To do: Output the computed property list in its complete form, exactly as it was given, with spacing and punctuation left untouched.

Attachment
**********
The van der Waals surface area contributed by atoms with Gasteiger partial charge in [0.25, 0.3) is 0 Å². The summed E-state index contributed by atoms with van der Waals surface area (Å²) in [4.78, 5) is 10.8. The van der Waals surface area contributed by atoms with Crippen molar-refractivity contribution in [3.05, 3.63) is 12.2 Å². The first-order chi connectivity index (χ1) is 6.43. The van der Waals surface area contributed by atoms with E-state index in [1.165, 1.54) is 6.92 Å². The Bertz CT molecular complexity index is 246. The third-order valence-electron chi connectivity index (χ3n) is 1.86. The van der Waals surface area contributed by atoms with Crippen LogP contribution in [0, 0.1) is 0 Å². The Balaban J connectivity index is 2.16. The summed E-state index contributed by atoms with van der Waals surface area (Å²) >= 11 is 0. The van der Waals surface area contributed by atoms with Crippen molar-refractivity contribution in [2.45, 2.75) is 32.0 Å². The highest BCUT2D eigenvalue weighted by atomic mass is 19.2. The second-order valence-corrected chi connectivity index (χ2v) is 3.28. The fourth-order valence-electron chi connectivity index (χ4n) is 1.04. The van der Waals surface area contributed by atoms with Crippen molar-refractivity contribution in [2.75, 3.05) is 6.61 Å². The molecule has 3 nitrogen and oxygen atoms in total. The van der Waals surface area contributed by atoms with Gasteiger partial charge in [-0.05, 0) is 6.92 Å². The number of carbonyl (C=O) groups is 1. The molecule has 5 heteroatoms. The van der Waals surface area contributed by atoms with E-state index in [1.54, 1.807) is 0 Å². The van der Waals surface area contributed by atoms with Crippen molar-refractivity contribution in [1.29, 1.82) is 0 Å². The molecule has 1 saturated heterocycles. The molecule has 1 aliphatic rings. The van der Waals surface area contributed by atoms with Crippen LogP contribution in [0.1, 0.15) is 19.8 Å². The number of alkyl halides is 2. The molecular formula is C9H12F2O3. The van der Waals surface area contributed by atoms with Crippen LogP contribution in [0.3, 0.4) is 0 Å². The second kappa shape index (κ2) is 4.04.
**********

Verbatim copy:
The van der Waals surface area contributed by atoms with Gasteiger partial charge in [0.25, 0.3) is 0 Å². The summed E-state index contributed by atoms with van der Waals surface area (Å²) in [4.78, 5) is 10.8. The van der Waals surface area contributed by atoms with Crippen molar-refractivity contribution in [3.05, 3.63) is 12.2 Å². The first-order chi connectivity index (χ1) is 6.43. The van der Waals surface area contributed by atoms with E-state index in [1.165, 1.54) is 6.92 Å². The Bertz CT molecular complexity index is 246. The third-order valence-electron chi connectivity index (χ3n) is 1.86. The van der Waals surface area contributed by atoms with Crippen LogP contribution in [0, 0.1) is 0 Å². The Balaban J connectivity index is 2.16. The summed E-state index contributed by atoms with van der Waals surface area (Å²) >= 11 is 0. The van der Waals surface area contributed by atoms with Crippen molar-refractivity contribution in [2.45, 2.75) is 32.0 Å². The highest BCUT2D eigenvalue weighted by atomic mass is 19.2. The second-order valence-corrected chi connectivity index (χ2v) is 3.28. The fourth-order valence-electron chi connectivity index (χ4n) is 1.04. The van der Waals surface area contributed by atoms with Crippen molar-refractivity contribution in [2.75, 3.05) is 6.61 Å². The molecule has 3 nitrogen and oxygen atoms in total. The van der Waals surface area contributed by atoms with Gasteiger partial charge in [-0.05, 0) is 6.92 Å². The number of carbonyl (C=O) groups is 1. The molecule has 5 heteroatoms. The van der Waals surface area contributed by atoms with E-state index in [1.54, 1.807) is 0 Å². The van der Waals surface area contributed by atoms with Crippen molar-refractivity contribution in [1.29, 1.82) is 0 Å². The molecule has 1 saturated heterocycles. The molecule has 1 aliphatic rings. The van der Waals surface area contributed by atoms with Crippen LogP contribution in [0.1, 0.15) is 19.8 Å². The number of alkyl halides is 2. The molecular formula is C9H12F2O3. The van der Waals surface area contributed by atoms with Crippen LogP contribution in [0.3, 0.4) is 0 Å². The second kappa shape index (κ2) is 4.04.